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CHAPTER IX: Of the Five Windows of this dark Image, and what cometh in by them, and how they are to be ordered
LIFT up thy lanthorn, and thou shalt see in this image five windows, by which sin cometh into thy soul, as the Prophet saith: Death cometh in by our windows.139139 Jerem. 9. These are the five senses by which thy soul goeth out of herself, and fetcheth her delight, and seeketh her feeding in earthly things, contrary to the nobility of her own nature. As by the eye to see curious and fair things, and so of the other senses. By the unskilful using of these senses willingly to vanities, thy soul is much letted from the sweetness of the spiritual senses within; and therefore it behoveth thee to stop these windows, and shut them, but only when need requireth to open them.
And this would be little mastery or difficulty for thee to do, if thou didst once see thy own soul by clear understanding what it is, and how fair it is in its own nature, and so is still, were it not so overlaid with a black mantle of this foul image. But because thou knowest it not, therefore leavest thou the inward sight of thyself, and seekest thy food without, abroad, like a brute beast. Thus saith our Lord in a threatening way to a chosen soul in holy Writ: Thou fairest among women, if thou knowest not thyself, go out, and walk after the steps of the flock of thy fellows, and feed thy kids.140140 Cantic. 1. And it is as much as to say: Thou soul, fair by nature, made after the likeness of God, frail in thy body as a woman, by reason of the first sin, that thou knowest not thyself, nor how that angels’ food should be thy delights within, therefore goest thou out by thy bodily senses, and seekest thy meat and thy liking as a beast of the flock, that is as141141 Reprieved. one outcast and rejected, and therewith thou feedest thy thoughts and thine affections, which are unclean as goats. It is a shame for thee to do so.
And, therefore, turn home again into thyself and hold thee within, and beg no more without, namely, swines’ meat. For if thou wilt needs be a beggar, ask and crave within of thy Lord Jesus, for He is rich enough, and gladlier would give thee than thou canst ask, and run no more out as a beast of the flock, that is a worldly man or woman, that hath no delight but in his bodily senses. And if thou do thus, thy Lord Jesus will give thee all that thou needest, for He will lead thee into His wine cellar, and make thee to taste and try His wines, which liketh thee best for he hath many tuns. Thus a chosen soul, joying in our Lord, saith of Him in holy Writ: The King brought me into His wine cellar.142142 Cantic. 2. That is to say: Inasmuch as I forsook the drunkenness of fleshly lusts and worldly likings, which are bitter as wormwood, therefore the King of bliss, the Lord Jesus, led me in; that is, first into myself for to behold and know myself, and after He led me into His cellar; that is to say, above myself by ascending and passing into Him alone, and gave me a taste of His wine; that is for to taste a certainty of spiritual sweetness and heavenly joy. These are not the words of me, a wretched caitiff, living in sin, but they are the words of the spouse of our Lord in holy Writ; and these words I say to thee, to the end that thou mightest draw in thy soul from without, and follow on further as well as thou canst.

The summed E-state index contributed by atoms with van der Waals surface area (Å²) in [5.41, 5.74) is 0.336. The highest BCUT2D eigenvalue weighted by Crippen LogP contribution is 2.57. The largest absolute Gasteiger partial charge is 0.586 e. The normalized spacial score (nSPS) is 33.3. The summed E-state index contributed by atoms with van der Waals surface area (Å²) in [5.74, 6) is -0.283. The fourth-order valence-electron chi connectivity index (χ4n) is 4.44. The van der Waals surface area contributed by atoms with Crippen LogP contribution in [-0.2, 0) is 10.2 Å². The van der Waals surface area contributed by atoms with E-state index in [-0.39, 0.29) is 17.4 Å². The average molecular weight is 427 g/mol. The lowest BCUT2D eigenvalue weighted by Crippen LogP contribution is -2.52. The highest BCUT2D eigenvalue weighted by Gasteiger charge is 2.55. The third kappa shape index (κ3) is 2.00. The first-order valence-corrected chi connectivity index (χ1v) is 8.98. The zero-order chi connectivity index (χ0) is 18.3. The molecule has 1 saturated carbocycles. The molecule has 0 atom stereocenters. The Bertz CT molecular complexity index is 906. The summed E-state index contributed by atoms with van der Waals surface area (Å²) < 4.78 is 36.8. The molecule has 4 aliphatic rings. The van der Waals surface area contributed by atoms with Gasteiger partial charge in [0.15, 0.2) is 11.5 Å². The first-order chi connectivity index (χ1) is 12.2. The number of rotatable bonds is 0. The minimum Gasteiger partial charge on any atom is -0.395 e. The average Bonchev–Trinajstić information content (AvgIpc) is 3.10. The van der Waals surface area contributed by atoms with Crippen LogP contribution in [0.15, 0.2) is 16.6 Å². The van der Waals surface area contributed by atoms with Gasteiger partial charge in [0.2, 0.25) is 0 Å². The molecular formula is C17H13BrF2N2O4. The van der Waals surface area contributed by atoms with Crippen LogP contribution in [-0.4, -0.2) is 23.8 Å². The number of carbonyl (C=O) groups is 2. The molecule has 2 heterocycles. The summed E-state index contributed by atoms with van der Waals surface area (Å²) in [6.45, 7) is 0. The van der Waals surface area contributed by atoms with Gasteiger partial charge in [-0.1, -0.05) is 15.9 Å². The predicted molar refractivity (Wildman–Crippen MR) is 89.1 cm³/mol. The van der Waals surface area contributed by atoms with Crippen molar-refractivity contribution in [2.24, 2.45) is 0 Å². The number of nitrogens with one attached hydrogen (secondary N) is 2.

I will show thee furthermore (for thy desire draweth more out of my heart than I thought to have said in the beginning) when the use of thy senses be deadly sin, and when venial. Thus, therefore, our Lord saith in the Gospel: A man made a great supper, and called many thereto, and sent his servant at supper-time, after them that were bidden. The first excused himself, and said on this wise, that he could not come, for he had bought a farm. The other also excused himself, that he could not come, for he had bought five yoke of oxen, and went to try them. The third, for that he had married a wife.143143 St Luke 14. I forbear to speak of the first and of the last, and will tell ye of the middlemost of them, that had bought the oxen, for he is to our purpose. Five yoke of oxen betoken the five senses, which are beastly as an ox. Now this man that was called to the supper was not rejected because he bought the oxen, but because he went to try them, and so he would not come. Right so say I to thee; for to have thy senses, and to use them in need, it is no sin, but if thou go voluntarily to try them by vain delights in creatures, then it is sin. And if thou choose that delight as a final rest of thy soul, and as a full liking, that thou carest not to have any other bliss but such worldly vanities, then is it deadly, for thou choosest it as thy God, and so shalt thou be put from thy supper; for St Paul forbids us to use our senses in that manner when he said thus: Thou shalt not go after thy lusts, nor voluntarily try thy likings. A man or a woman that is encumbered with deadly sin shall hardly escape deadly sin in this business, though he perceiveth it not; but I hope this toucheth not thee.